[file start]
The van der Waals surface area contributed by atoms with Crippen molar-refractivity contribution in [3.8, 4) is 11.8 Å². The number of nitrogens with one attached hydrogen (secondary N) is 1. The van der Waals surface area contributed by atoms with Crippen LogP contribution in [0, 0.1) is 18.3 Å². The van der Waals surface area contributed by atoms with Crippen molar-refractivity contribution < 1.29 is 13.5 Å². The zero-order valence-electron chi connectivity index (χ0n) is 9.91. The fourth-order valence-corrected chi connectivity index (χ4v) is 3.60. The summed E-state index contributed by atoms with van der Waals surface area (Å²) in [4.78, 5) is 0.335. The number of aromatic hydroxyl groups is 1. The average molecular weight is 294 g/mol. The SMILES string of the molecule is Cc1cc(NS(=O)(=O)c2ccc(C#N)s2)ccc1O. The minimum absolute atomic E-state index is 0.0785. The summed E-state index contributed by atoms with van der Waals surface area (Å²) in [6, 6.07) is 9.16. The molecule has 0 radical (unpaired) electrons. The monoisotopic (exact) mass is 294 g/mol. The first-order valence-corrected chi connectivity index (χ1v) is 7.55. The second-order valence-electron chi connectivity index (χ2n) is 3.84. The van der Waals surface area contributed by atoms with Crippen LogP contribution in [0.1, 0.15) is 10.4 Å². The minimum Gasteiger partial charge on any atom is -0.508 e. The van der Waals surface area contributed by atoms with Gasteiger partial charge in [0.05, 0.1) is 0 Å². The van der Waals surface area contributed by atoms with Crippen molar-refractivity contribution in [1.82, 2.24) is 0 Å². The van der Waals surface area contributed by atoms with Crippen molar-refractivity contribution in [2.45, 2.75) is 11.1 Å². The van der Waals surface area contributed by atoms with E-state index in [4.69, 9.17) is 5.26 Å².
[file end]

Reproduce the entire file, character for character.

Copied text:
The van der Waals surface area contributed by atoms with Crippen molar-refractivity contribution in [3.8, 4) is 11.8 Å². The number of nitrogens with one attached hydrogen (secondary N) is 1. The van der Waals surface area contributed by atoms with Crippen LogP contribution in [0, 0.1) is 18.3 Å². The van der Waals surface area contributed by atoms with Crippen molar-refractivity contribution < 1.29 is 13.5 Å². The zero-order valence-electron chi connectivity index (χ0n) is 9.91. The fourth-order valence-corrected chi connectivity index (χ4v) is 3.60. The summed E-state index contributed by atoms with van der Waals surface area (Å²) in [4.78, 5) is 0.335. The number of aromatic hydroxyl groups is 1. The average molecular weight is 294 g/mol. The SMILES string of the molecule is Cc1cc(NS(=O)(=O)c2ccc(C#N)s2)ccc1O. The minimum absolute atomic E-state index is 0.0785. The summed E-state index contributed by atoms with van der Waals surface area (Å²) in [6, 6.07) is 9.16. The molecule has 0 radical (unpaired) electrons. The monoisotopic (exact) mass is 294 g/mol. The first-order valence-corrected chi connectivity index (χ1v) is 7.55. The second-order valence-electron chi connectivity index (χ2n) is 3.84. The van der Waals surface area contributed by atoms with Crippen LogP contribution in [0.1, 0.15) is 10.4 Å². The minimum Gasteiger partial charge on any atom is -0.508 e. The van der Waals surface area contributed by atoms with Gasteiger partial charge in [0.05, 0.1) is 0 Å². The van der Waals surface area contributed by atoms with Crippen molar-refractivity contribution in [1.82, 2.24) is 0 Å². The van der Waals surface area contributed by atoms with Crippen molar-refractivity contribution in [2.45, 2.75) is 11.1 Å². The van der Waals surface area contributed by atoms with E-state index in [4.69, 9.17) is 5.26 Å².